The South Asian and Chinese populations represent a significant portion of the population of Ontario; however, little is known about the burden of respiratory diseases in these populations.
To investigate the prevalence of asthma and the associated health care burden among South Asian and Chinese populations living in Ontario.
Using administrative health data for Ontario, the authors identified individuals of South Asian and Chinese descent using a validated surname algorithm and compared the prevalence of asthma in these groups with the general population using an established asthma case definition for the period 2002 to 2010. Also compared were the rates of asthma-specific emergency department visits and hospitalizations among the ethnic groups.
In 2010, the prevalence of asthma in South Asians residing in Ontario was similar to that of the general population (12.1% versus 12.4%), and was increasing at a faster rate than in the general population (0.51%/year versus 0.34%/year). Compared with the general population, the South Asian population had fewer emergency department visits for asthma, whereas the asthma-related hospitalization rate was greatest among the South Asian population (0.45 per 100 person-years). The Chinese population had the lowest asthma prevalence and associated health care use.
The burden of asthma among South Asians in Ontario is increasing and warrants further investigation to determine the reasons for this rise.
PMCID: PMC4266153  PMID: 25184509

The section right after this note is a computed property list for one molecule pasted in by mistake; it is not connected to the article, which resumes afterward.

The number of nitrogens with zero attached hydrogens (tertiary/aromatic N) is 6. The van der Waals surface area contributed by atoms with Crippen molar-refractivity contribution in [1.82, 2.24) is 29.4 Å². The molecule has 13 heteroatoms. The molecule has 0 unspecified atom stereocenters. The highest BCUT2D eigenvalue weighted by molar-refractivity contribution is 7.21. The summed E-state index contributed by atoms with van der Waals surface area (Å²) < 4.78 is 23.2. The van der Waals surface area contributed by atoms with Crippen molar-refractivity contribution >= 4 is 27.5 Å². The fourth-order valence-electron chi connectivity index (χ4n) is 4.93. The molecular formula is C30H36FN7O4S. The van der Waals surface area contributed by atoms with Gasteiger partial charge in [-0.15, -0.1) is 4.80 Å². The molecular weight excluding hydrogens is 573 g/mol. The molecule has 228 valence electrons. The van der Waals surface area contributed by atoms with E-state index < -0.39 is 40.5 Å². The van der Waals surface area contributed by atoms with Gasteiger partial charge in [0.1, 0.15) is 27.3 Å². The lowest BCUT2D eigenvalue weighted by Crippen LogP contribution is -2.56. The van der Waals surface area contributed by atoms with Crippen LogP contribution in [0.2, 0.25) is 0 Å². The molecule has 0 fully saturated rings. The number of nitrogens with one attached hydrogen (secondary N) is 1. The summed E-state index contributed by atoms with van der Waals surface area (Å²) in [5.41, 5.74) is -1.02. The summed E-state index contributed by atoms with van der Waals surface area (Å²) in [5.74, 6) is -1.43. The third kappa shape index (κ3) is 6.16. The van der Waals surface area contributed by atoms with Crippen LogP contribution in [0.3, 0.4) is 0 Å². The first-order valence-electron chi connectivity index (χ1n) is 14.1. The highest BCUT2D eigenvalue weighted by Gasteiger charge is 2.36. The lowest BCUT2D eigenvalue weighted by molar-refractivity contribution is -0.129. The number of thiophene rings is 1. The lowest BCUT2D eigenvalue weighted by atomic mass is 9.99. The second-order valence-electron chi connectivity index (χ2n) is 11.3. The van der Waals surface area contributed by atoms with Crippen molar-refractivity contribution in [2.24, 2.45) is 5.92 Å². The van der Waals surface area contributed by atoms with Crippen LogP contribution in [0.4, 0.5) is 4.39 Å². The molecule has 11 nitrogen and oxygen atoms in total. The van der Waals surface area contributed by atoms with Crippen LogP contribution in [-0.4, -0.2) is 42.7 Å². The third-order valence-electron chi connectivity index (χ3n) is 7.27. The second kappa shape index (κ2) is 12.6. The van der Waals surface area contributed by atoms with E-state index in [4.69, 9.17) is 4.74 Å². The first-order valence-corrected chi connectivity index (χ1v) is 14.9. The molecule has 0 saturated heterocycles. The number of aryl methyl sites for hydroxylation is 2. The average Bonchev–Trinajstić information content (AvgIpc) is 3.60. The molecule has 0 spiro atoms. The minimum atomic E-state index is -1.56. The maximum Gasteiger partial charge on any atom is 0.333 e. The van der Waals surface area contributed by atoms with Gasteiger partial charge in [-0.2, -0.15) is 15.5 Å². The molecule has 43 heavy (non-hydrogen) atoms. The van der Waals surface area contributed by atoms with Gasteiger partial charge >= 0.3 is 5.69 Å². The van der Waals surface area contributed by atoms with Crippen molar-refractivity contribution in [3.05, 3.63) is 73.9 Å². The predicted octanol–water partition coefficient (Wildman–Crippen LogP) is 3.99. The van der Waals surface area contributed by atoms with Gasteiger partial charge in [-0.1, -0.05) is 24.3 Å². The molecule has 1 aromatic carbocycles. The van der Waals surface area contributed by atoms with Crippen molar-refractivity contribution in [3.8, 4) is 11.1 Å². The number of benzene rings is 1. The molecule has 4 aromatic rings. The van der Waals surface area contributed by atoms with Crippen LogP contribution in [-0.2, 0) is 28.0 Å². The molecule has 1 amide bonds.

Asthma; Epidemiology; Ethnicity
Scientific Reports  2015;5:9154.
Women have higher adiposity but maintain insulin sensitivity when compared to men. Phosphatase and tensin homolog deleted on chromosome 10 (PTEN) inhibits insulin signaling, but it is not known if PTEN regulate insulin resistance in a sex-specific manner. In this cross-sectional study, muscle biopsies from participants in the Molecular Study of Health and Risk in Ethnic Groups (Mol-SHARE) were used to test for sex differences in PTEN expression. Quantitative real-time PCR was performed to determine PTEN gene expression (n = 53), and western blotting detected total and phosphorylated PTEN protein (n = 36). Study participants were comparable in age and body mass index. Women had higher fat mass percentage compared to men (40.25 ± 9.9% in women versus 27.6 ± 8.8% in men; mean difference −0.18, 95%CI (−0.24, −0.11), p-value <0.0001), with similar HOMA-IR (2.46 ± 2.05 in men versus 2.34 ± 3.06 in women; mean difference 0.04; 95% CI (−0.12, 0.21), p-value 0.59). Women had significant downregulation of PTEN gene expression (p-value 0.01) and upregulation of PTEN protein phosphorylation (inactivation) (p-value 0.001) when compared to men after correction for age, ethnicity, HOMA-IR, fat mass and sex. We conclude that the downregulation of muscle PTEN may explain the retention of insulin sensitivity with higher adiposity in women compared to men.